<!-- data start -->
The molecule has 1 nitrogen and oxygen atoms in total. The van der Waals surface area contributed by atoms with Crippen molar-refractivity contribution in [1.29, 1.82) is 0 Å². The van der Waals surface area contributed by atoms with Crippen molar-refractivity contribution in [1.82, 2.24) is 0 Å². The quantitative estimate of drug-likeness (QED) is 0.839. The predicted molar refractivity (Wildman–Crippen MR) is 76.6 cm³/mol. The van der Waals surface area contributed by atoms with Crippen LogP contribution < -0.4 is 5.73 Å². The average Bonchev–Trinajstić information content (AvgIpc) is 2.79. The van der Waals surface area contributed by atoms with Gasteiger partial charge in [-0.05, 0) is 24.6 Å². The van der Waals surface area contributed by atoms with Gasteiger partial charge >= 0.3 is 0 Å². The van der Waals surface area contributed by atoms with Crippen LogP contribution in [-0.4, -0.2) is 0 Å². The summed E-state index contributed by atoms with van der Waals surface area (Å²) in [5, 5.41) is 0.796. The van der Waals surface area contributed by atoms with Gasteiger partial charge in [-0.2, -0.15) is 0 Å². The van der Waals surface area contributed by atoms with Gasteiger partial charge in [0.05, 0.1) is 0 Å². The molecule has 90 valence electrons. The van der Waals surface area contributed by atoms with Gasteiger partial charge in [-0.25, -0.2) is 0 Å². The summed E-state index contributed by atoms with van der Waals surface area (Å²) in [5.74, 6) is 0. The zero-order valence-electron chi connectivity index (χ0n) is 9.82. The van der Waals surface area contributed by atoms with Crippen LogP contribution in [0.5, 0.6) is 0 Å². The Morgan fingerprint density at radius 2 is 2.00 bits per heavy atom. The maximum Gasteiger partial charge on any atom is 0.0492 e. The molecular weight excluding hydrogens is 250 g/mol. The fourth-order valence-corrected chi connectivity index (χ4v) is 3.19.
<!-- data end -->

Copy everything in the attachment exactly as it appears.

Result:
The molecule has 1 nitrogen and oxygen atoms in total. The van der Waals surface area contributed by atoms with Crippen molar-refractivity contribution in [1.29, 1.82) is 0 Å². The van der Waals surface area contributed by atoms with Crippen molar-refractivity contribution in [1.82, 2.24) is 0 Å². The quantitative estimate of drug-likeness (QED) is 0.839. The predicted molar refractivity (Wildman–Crippen MR) is 76.6 cm³/mol. The van der Waals surface area contributed by atoms with Crippen LogP contribution < -0.4 is 5.73 Å². The average Bonchev–Trinajstić information content (AvgIpc) is 2.79. The van der Waals surface area contributed by atoms with Gasteiger partial charge in [-0.05, 0) is 24.6 Å². The van der Waals surface area contributed by atoms with Gasteiger partial charge >= 0.3 is 0 Å². The van der Waals surface area contributed by atoms with Crippen LogP contribution in [-0.4, -0.2) is 0 Å². The summed E-state index contributed by atoms with van der Waals surface area (Å²) in [5, 5.41) is 0.796. The van der Waals surface area contributed by atoms with Gasteiger partial charge in [-0.2, -0.15) is 0 Å². The van der Waals surface area contributed by atoms with Gasteiger partial charge in [0.05, 0.1) is 0 Å². The molecule has 90 valence electrons. The van der Waals surface area contributed by atoms with Gasteiger partial charge in [-0.25, -0.2) is 0 Å². The summed E-state index contributed by atoms with van der Waals surface area (Å²) in [5.74, 6) is 0. The zero-order valence-electron chi connectivity index (χ0n) is 9.82. The van der Waals surface area contributed by atoms with Crippen LogP contribution in [0.5, 0.6) is 0 Å². The Morgan fingerprint density at radius 2 is 2.00 bits per heavy atom. The maximum Gasteiger partial charge on any atom is 0.0492 e. The molecular weight excluding hydrogens is 250 g/mol. The fourth-order valence-corrected chi connectivity index (χ4v) is 3.19.